With the United States Supreme Court sharply divided today during oral arguments over the so-called “gay wedding cake” case, State Representative and candidate for Attorney General Jay Fant (R – Jacksonville) proposed legislation to protect the free speech rights of businesses from government force.

“The case the U.S. Supreme Court will hear today should make small businesses in Florida and everywhere worry about just how far government is allowed to go to regulate the free speech of private industry,” said Fant in a news release about the legislation. “I filed the ‘Free Enterprise Protection Act’ today to ensure that Florida business owners are protected from government sanctions and penalties when they are exercising their first amendment rights, whether through their speech or their work as an artisan, as in the case of the wedding cake baker.”

According to the release, Fant says the government should not force business owners to create things they do not want to create. But it’s unclear how the United States Supreme Court might rule on the matter. Justice Anthony Kennedy appeared conflicted over the issue, appearing bothered at one point when the attorney for the Trump Administration answered a question from the justice about whether or not the bake shop could post a sign in the window declaring “We don’t bake cakes for gay weddings.”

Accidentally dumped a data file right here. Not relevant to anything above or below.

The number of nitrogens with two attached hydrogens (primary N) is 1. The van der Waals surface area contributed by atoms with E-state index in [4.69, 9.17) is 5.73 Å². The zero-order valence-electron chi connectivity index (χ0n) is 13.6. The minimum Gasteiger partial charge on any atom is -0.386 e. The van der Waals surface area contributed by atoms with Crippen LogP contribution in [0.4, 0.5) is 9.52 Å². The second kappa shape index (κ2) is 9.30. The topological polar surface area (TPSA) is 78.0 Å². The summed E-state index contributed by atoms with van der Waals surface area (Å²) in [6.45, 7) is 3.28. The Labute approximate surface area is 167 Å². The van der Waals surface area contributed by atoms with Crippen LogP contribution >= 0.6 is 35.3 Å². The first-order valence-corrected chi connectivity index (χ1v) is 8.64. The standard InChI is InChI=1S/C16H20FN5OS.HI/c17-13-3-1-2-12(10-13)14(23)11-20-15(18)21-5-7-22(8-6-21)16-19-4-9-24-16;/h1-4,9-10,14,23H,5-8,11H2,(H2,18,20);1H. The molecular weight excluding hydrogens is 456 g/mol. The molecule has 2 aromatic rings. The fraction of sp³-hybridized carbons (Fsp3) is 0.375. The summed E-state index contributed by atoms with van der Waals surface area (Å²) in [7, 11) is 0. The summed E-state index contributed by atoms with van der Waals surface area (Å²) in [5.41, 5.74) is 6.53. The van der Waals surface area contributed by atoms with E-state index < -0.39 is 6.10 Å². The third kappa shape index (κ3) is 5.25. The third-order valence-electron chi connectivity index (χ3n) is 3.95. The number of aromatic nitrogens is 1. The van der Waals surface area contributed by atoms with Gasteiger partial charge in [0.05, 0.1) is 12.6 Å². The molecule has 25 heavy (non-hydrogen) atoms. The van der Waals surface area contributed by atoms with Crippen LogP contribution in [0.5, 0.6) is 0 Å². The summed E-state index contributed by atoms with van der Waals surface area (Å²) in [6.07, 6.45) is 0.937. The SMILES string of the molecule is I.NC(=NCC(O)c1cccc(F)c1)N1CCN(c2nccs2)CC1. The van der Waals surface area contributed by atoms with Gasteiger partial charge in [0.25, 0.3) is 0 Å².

When the attorney said such a side would be permissible if they cakes were custom made, Kennedy appeared troubled and suggested this would be an affront to gay couples. But later, Kennedy made it clear he did not believe a state civil rights commission that had ruled against the baker had “neither been tolerant nor respectful of Mr. Phillips’s religious beliefs.”

Fant says enough is enough. “The more and more regulations that are handed down from government, the less and less freedom we have. The ‘Free Enterprise Protection Act’ would guarantee government cannot act in a discriminatory way toward a business by using their force through the assessment of taxes, penalties or any other means to bankrupt or harm a business when they are exercising their First Amendment rights.”

According to the release, the “Free Enterprise Protection Act” protects Florida businesses from the following discriminatory actions by government:

  • Cause any tax, penalty, or payment to be assessed against a business entity;
  • Deny, delay, or revoke a business entity’s exemption from taxation or other tax benefit;
  • Withhold, reduce, exclude, terminate, deny, or otherwise make unavailable to a business entity any grant, contract, subcontract, cooperative agreement, bond issue, license, certification, or other similar opportunity, position, or status; or
  • Withhold, reduce, exclude, terminate, deny, or otherwise make unavailable to a business entity access or an entitlement to property, facilities, speech forums, including traditional, limited, and nonpublic forums, or charitable fundraising campaigns.
  • Because of the business entity’s exercise of a right guaranteed under the state or federal constitutions, including, but not limited to, the rights of freedom of expression and free exercise of religion.